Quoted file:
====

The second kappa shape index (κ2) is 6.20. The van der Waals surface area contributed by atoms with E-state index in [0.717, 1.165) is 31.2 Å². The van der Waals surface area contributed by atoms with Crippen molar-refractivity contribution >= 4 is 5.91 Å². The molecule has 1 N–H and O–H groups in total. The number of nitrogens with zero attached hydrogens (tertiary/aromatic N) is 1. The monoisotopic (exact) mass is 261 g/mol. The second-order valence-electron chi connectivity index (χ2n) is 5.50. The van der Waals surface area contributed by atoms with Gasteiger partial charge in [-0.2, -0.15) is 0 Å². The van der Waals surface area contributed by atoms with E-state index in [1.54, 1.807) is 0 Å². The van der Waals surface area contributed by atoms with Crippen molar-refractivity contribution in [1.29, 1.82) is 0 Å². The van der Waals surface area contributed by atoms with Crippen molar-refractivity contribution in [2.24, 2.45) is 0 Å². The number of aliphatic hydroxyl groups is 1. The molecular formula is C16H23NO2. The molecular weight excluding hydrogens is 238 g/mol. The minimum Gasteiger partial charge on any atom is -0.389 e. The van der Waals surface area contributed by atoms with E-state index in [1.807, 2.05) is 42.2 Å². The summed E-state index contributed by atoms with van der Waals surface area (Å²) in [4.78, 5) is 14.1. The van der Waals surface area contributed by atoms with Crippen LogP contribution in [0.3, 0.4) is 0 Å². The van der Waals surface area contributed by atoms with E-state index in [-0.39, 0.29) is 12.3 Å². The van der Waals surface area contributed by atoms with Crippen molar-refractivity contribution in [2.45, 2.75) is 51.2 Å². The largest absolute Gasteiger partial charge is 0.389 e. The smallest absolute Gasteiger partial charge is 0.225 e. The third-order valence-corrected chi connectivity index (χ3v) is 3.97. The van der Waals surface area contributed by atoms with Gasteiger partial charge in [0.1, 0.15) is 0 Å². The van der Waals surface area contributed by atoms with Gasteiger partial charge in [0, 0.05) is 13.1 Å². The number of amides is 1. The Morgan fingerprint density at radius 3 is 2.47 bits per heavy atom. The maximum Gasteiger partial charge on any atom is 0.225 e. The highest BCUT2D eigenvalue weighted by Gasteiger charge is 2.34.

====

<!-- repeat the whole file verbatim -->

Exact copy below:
The second kappa shape index (κ2) is 6.20. The van der Waals surface area contributed by atoms with E-state index in [0.717, 1.165) is 31.2 Å². The van der Waals surface area contributed by atoms with Crippen molar-refractivity contribution >= 4 is 5.91 Å². The molecule has 1 N–H and O–H groups in total. The number of nitrogens with zero attached hydrogens (tertiary/aromatic N) is 1. The monoisotopic (exact) mass is 261 g/mol. The second-order valence-electron chi connectivity index (χ2n) is 5.50. The van der Waals surface area contributed by atoms with Gasteiger partial charge in [-0.2, -0.15) is 0 Å². The van der Waals surface area contributed by atoms with E-state index in [1.54, 1.807) is 0 Å². The van der Waals surface area contributed by atoms with Crippen molar-refractivity contribution in [1.29, 1.82) is 0 Å². The van der Waals surface area contributed by atoms with Crippen molar-refractivity contribution in [2.24, 2.45) is 0 Å². The number of aliphatic hydroxyl groups is 1. The molecular formula is C16H23NO2. The molecular weight excluding hydrogens is 238 g/mol. The minimum Gasteiger partial charge on any atom is -0.389 e. The van der Waals surface area contributed by atoms with E-state index in [1.807, 2.05) is 42.2 Å². The summed E-state index contributed by atoms with van der Waals surface area (Å²) in [4.78, 5) is 14.1. The van der Waals surface area contributed by atoms with Crippen LogP contribution in [0.3, 0.4) is 0 Å². The van der Waals surface area contributed by atoms with E-state index in [-0.39, 0.29) is 12.3 Å². The van der Waals surface area contributed by atoms with Crippen molar-refractivity contribution in [2.45, 2.75) is 51.2 Å². The largest absolute Gasteiger partial charge is 0.389 e. The smallest absolute Gasteiger partial charge is 0.225 e. The third-order valence-corrected chi connectivity index (χ3v) is 3.97. The van der Waals surface area contributed by atoms with Gasteiger partial charge in [0.1, 0.15) is 0 Å². The van der Waals surface area contributed by atoms with Gasteiger partial charge in [0, 0.05) is 13.1 Å². The number of amides is 1. The Morgan fingerprint density at radius 3 is 2.47 bits per heavy atom. The maximum Gasteiger partial charge on any atom is 0.225 e. The highest BCUT2D eigenvalue weighted by Gasteiger charge is 2.34.